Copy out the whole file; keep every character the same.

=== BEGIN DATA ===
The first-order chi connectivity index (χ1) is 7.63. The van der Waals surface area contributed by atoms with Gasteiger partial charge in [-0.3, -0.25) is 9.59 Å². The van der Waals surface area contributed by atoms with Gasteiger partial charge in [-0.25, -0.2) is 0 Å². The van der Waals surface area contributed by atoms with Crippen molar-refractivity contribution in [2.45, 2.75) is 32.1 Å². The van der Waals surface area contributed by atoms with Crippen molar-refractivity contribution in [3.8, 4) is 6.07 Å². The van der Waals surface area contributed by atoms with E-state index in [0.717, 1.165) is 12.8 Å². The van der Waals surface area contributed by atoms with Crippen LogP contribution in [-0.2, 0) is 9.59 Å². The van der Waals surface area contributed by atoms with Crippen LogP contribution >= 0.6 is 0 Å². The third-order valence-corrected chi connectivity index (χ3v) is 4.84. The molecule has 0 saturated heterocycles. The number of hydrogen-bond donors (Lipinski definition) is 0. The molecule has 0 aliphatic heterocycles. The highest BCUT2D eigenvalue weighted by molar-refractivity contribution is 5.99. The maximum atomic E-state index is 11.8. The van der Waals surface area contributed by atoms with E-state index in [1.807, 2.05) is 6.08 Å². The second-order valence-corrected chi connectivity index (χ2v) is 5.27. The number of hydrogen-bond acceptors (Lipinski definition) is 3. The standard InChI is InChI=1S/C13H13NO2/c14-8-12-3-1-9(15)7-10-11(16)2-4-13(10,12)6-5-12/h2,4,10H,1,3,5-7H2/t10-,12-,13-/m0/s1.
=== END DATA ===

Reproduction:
The first-order chi connectivity index (χ1) is 7.63. The van der Waals surface area contributed by atoms with Gasteiger partial charge in [-0.3, -0.25) is 9.59 Å². The van der Waals surface area contributed by atoms with Gasteiger partial charge in [-0.25, -0.2) is 0 Å². The van der Waals surface area contributed by atoms with Crippen molar-refractivity contribution in [2.45, 2.75) is 32.1 Å². The van der Waals surface area contributed by atoms with Crippen molar-refractivity contribution in [3.8, 4) is 6.07 Å². The van der Waals surface area contributed by atoms with E-state index in [0.717, 1.165) is 12.8 Å². The van der Waals surface area contributed by atoms with Crippen LogP contribution in [-0.2, 0) is 9.59 Å². The van der Waals surface area contributed by atoms with Crippen LogP contribution >= 0.6 is 0 Å². The third-order valence-corrected chi connectivity index (χ3v) is 4.84. The molecule has 0 saturated heterocycles. The number of hydrogen-bond donors (Lipinski definition) is 0. The molecule has 0 aliphatic heterocycles. The highest BCUT2D eigenvalue weighted by molar-refractivity contribution is 5.99. The maximum atomic E-state index is 11.8. The van der Waals surface area contributed by atoms with E-state index in [1.807, 2.05) is 6.08 Å². The second-order valence-corrected chi connectivity index (χ2v) is 5.27. The number of hydrogen-bond acceptors (Lipinski definition) is 3. The standard InChI is InChI=1S/C13H13NO2/c14-8-12-3-1-9(15)7-10-11(16)2-4-13(10,12)6-5-12/h2,4,10H,1,3,5-7H2/t10-,12-,13-/m0/s1.